Consulting the Experts
For a partially or entirely preplanned resort wedding, you may be presented with various options from which to choose from. This makes your life easier, but it also limits you to the offerings you're presented with. If you're choosing vendors on your own, however, the ball is completely in your court. The downside is that you have to search for and interview florists on your own, which can be a time-consuming process.
If you're planning a wedding at a resort, the wedding coordinator on-site will give you several options, which will almost certainly include local flowers. If you just have to have something that isn't presented to you in her brochure, it can't hurt to ask. However, in the event that you don't find what you're looking for, you probably will not be allowed to import your own flowers. The resort very likely has a florist under contract, which means you're limited to what this florist can offer. It's always possible that she can special-order what you're looking for, but it's never a foregone conclusion.
Is there any way to find out about the floral options at destination wedding sites before actually visiting in person?
When checking out destination wedding sites, do some digging on each resort's Web site. Most have pictures of their floral options, along with package details and pricing. While flowers shouldn't be the only factor in your wedding site decision, especially lovely floral packages might help narrow down your choices.
Rest assured, most resorts offer stunning floral arrangements as options for their weddings. Remember, this is one of the perks of having a destination wedding: Most of the planning is cut back to manageable choices.
Digging Up a Florist
If you're planning an à la carte destination wedding (that is, you're marrying outside of your hometown but you have to find each vendor on your own), you need to start looking for a florist at least six months prior to the wedding, if you have that kind of time. (If you're short on time, then start looking now.) This is not a task that you should shrug your shoulders about, thinking “Hey, I'll go out and pick flowers myself if I have to. No big deal.” It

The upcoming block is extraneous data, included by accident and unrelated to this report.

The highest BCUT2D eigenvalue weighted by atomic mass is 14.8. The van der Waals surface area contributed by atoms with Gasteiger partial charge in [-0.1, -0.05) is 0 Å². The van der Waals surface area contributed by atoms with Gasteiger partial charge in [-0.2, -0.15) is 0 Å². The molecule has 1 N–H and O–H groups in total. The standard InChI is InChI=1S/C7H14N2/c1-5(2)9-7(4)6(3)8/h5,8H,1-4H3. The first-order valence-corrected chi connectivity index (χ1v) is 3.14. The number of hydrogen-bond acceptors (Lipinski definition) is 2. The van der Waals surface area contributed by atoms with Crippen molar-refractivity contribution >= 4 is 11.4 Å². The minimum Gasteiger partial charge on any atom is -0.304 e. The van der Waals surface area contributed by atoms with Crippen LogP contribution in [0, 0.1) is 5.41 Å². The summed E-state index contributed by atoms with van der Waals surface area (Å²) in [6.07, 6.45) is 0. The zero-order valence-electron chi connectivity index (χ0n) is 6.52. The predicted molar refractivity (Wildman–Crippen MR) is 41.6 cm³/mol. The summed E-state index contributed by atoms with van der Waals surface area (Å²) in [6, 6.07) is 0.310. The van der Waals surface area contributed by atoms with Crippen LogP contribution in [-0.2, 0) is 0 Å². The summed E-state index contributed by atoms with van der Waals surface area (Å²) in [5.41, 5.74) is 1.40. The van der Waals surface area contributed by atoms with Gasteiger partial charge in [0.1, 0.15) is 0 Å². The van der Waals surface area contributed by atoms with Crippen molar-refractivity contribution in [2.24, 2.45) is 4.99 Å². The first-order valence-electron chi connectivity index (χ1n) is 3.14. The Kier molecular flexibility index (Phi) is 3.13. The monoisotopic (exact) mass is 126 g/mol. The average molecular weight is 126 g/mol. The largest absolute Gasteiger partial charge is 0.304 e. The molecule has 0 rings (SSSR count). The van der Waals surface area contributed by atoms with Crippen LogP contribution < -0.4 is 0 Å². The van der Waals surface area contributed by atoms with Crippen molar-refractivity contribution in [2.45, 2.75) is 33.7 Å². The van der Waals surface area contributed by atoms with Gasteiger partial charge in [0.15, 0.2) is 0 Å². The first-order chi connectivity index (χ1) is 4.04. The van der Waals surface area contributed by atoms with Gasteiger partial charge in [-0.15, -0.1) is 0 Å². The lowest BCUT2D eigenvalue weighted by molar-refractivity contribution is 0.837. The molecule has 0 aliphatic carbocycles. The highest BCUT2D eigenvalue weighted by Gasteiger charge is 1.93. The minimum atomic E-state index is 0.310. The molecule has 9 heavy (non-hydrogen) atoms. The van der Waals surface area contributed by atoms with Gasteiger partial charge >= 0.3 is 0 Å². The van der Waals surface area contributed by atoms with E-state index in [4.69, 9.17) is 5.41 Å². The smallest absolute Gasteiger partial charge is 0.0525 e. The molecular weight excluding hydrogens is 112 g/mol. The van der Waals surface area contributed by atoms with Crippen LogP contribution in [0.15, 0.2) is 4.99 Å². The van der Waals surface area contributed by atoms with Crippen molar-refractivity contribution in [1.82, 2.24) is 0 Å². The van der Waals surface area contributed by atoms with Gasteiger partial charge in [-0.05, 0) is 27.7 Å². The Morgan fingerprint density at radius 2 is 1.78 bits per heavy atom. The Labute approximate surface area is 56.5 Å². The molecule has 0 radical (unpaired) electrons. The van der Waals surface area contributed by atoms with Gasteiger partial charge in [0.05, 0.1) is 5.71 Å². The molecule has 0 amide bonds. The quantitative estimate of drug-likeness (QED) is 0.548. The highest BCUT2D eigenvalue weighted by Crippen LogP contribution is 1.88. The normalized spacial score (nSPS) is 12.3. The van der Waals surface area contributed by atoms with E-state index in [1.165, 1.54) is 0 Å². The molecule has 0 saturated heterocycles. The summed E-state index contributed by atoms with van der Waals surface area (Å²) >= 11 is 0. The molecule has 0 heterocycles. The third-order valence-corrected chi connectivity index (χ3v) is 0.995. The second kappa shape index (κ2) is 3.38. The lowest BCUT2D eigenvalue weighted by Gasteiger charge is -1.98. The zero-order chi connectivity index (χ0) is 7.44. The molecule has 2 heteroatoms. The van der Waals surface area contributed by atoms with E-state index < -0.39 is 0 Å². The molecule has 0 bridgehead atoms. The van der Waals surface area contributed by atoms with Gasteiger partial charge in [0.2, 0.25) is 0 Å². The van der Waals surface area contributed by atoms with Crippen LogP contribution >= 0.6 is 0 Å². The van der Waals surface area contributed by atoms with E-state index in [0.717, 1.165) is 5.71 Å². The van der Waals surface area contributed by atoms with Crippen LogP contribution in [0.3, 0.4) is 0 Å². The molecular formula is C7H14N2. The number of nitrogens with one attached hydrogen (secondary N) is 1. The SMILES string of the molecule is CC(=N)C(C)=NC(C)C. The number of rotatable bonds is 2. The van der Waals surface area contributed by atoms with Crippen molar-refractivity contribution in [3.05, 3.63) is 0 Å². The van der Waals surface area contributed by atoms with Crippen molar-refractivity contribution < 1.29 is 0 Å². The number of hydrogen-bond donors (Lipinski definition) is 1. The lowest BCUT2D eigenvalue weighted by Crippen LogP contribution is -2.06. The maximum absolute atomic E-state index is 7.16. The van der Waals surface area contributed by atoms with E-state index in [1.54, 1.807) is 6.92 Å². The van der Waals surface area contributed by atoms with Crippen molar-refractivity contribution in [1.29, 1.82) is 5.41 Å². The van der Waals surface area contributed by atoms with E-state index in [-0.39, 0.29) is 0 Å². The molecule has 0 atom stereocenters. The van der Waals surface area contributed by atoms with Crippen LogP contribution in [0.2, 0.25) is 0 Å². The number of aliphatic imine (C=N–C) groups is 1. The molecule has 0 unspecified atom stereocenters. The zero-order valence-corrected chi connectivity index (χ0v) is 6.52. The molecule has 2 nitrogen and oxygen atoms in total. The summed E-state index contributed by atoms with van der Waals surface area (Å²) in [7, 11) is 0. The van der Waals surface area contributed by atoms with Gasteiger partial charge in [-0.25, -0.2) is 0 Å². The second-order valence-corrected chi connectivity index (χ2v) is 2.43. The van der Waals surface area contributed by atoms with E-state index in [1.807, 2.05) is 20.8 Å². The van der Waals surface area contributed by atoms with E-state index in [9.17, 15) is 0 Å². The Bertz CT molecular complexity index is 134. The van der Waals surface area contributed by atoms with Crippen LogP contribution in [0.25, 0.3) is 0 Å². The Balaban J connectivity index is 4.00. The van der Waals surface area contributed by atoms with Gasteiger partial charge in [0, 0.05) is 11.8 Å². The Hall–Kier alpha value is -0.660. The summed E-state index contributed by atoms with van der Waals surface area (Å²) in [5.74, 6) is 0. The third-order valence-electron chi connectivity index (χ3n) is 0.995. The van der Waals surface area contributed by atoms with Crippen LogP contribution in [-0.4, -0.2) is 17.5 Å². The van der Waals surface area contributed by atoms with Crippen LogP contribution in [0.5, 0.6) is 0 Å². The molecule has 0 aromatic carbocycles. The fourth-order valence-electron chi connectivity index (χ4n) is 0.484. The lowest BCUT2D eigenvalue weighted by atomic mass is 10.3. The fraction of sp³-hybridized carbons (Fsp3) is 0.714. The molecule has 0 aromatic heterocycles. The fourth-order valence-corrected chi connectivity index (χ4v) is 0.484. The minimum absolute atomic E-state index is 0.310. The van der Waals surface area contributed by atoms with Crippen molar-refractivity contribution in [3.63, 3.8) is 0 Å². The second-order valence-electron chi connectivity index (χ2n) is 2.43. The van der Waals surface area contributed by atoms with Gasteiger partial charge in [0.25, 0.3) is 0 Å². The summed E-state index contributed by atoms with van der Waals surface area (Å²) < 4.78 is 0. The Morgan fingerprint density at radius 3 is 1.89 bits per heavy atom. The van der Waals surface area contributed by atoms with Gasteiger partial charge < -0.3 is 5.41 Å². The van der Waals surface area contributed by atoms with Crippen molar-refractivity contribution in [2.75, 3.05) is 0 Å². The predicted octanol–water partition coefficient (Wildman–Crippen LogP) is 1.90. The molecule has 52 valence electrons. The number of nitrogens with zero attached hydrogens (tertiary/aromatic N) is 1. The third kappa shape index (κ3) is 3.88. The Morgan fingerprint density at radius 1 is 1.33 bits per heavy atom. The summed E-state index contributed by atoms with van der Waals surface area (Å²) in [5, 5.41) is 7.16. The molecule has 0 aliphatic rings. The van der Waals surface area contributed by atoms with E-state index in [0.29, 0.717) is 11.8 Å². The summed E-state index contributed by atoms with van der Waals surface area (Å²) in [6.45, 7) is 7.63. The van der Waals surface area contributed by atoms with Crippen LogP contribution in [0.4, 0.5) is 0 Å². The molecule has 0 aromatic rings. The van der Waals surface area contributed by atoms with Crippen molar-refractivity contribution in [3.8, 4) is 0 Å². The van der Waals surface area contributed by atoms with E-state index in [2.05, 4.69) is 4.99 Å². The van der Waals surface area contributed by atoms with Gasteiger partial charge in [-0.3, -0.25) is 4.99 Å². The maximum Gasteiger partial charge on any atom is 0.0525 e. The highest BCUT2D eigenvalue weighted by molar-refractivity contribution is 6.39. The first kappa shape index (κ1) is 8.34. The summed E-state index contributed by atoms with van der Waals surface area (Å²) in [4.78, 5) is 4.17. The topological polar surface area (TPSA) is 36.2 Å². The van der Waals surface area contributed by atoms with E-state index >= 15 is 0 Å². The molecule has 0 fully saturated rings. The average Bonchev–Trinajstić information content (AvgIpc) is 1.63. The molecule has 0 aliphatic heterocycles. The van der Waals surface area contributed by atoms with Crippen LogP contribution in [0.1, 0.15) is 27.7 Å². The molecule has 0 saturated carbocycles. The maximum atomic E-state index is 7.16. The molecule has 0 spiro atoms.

Normally, the way to find a great florist would be to ask people you know for recommendations and to check out functions where the florist's work is on display. So how do you track down this perfect florist when you don't know anyone in the area? Assuming you've chosen a site for your wedding (which is really the best place to start — if you haven't booked a site, you can't very well book any other vendors), ask whomever you've been dealing with there to recommend someone. Chances are, that person will be able to lead you in the right direction.
Even with a stellar recommendation from another vendor, ask your florist for the names and numbers of other clients (brides who have gone before you, or churches or businesses she regularly creates arrangements for). Take the time to make a few phone calls to ask if these people have been consistently happy with the florist's work.
If by some chance you aren't able to get a recommendation for a florist from your contact at the ceremony site, ask one of your other vendors. Caterers, musicians, and florists often work the same party and wedding circuits, so your other vendors should be able to recommend (or steer you away from) a particular person or business.
Along with checking a florist's references, make sure you see her work — either in person or in photos — before you sign a contract. Digital photography has made sending pictures so easy that there's just no excuse for not doing this.